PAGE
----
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10 Common Backyard Birding Mistakes

Learn about 10 common backyard birding mistakes from Kaytee and Blain’s Farm & Fleet.

10 Common Backyard Birding Mistakes
To get the most out of your feeders and birdseed, Kaytee experts have 10 common backyard birding mistakes you need to avoid. Learn more with Blain’s Farm & Fleet.

Attracting wild birds to your yard is a great way to get in touch with nature – and it’s pretty entertaining, too! However, there are some common mistakes that can prevents birds coming to your feeders. To get the most out of your feeders and birdseed, Kaytee experts have 10 common backyard birding mistakes you need to avoid.

1. Not Providing Running Water

Birds want food and water from your backyard. Provide water along with the bird feed for a one-stop shop. Use a birdbath or a add a water feature to your backyard pond. You can put in a fountain, too. Even in the winter, birds still need a water source. To keep the water from freezing in the winter, use a heated birdbath.

2. Not Cleaning Bird Feeders

If you’re using dry seed, you need to give your feeders a monthly cleaning. Hummingbird and oriole nectar feeders should be cleaned weekly. Regular cleaning can help prevent bacteria from growing, which is harmful to birds. In wet or snowy months, feeders should be cleaned more often. Use hot soapy water to get rid of mold, fungi and bacteria.

3. Not Changing Out Seed

Birdseed should be changed out regularly if the birds don’t eat it all. For dry feeders, change the seed every 5-7 days (you can change it the same day you clean it) to avoid bacteria, mold and bugs in the feeder. Keeping fresh, clean seed is important for attracting birds.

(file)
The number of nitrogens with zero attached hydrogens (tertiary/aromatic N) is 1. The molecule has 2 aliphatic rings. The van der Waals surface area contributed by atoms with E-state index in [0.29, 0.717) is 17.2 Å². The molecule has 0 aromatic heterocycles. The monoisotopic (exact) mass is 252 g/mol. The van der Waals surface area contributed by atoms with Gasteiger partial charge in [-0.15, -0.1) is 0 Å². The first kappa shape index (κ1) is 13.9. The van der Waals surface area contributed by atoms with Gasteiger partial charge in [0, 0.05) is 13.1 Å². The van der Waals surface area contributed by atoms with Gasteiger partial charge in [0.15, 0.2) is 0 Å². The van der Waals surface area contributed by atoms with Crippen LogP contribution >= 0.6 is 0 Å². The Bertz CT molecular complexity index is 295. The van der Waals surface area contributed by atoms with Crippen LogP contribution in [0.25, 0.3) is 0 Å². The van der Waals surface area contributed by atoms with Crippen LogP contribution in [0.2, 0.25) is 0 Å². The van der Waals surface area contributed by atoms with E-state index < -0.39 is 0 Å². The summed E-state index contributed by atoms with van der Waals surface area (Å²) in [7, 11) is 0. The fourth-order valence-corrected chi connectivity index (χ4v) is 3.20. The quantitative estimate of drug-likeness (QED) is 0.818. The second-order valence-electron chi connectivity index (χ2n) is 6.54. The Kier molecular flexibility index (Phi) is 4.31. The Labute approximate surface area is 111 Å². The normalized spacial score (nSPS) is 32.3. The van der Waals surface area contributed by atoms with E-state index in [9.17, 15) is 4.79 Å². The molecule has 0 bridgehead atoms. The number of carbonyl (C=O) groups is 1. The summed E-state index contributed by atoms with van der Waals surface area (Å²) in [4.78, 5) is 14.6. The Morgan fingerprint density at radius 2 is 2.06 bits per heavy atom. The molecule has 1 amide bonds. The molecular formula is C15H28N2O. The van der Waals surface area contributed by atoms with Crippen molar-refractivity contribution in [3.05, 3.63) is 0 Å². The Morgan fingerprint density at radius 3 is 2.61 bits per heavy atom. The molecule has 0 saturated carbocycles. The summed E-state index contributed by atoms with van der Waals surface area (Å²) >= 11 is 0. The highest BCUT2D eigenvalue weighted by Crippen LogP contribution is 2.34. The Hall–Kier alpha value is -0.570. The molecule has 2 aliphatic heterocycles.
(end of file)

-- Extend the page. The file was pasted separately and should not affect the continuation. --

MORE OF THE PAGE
4. Not Feeding Birds in the Winter

Birds need a reliable food source all year long – but especially in the winter. For the birds that stick around, you can provide seed for them during a time where natural food sources are scarce. Birds need more protein during the cold months, so put out suet or a fruit and nut blend to give them the energy to stay warm.

5. Using Dye in Your Hummingbird Feeders

For hummingbirds, use clear nectar with a red hummingbird feeder. The red dye can actually be harmful to hummingbirds, so you can safely feed them with a clear nectar. You can even make a sugar water they’ll enjoy. There are also specific flowers you can plant to attract hummingbirds. Read through more tips on attracting hummingbirds to your backyard here.

6. Not Providing Shelter

Birds need natural shelter from shrubs, trees and bushes. This gives them somewhere to feel protected from predators and relax after a long flight. Don’t keep the feeders too close to the trees and shrubs – otherwise, pesky critters will have easy access to the feeders.

7. Keeping Bird Feeders Too Close to Your House

Don’t put the bird feeders too close to your house. Give birds plenty of space to fly in from above to land at the feeders. If you keep the feeders too close to a window or your house, they could potentially injure themselves by flying into a window. Birds also don’t want to be near people and view them as predators.

8. Not Targeting Birds You Want to See

If there are specific bird species you want to see, make sure you research their favorite types of seed and food sources. This way you can target those birds in your region. Our Wild Bird Care blog has plenty of ways of attracting birds such as bluebirds, orioles and cardinals.

9. Feeding Bread to Birds

Wild birds need the right nutrition and a healthy diet. Bread does not provide anything other than empty calories for their small stomachs. Birds get their energy from bugs, nuts and fruits. Provide birds with a balanced diet of protein-packed seed, such as suet and nut-based mixes.

10. Not Having Birdhouses or Nesting Areas

Besides shelter from predators, birds also need somewhere to mate and nest. Birdhouses, along with shrubs and trees, are great for nesting birds in the springtime. Most birds return to the same nesting spot, so if you make it a good one you’ll have birds for years to come. You can even use birdhouses made for specific species like wrens and bluebirds.

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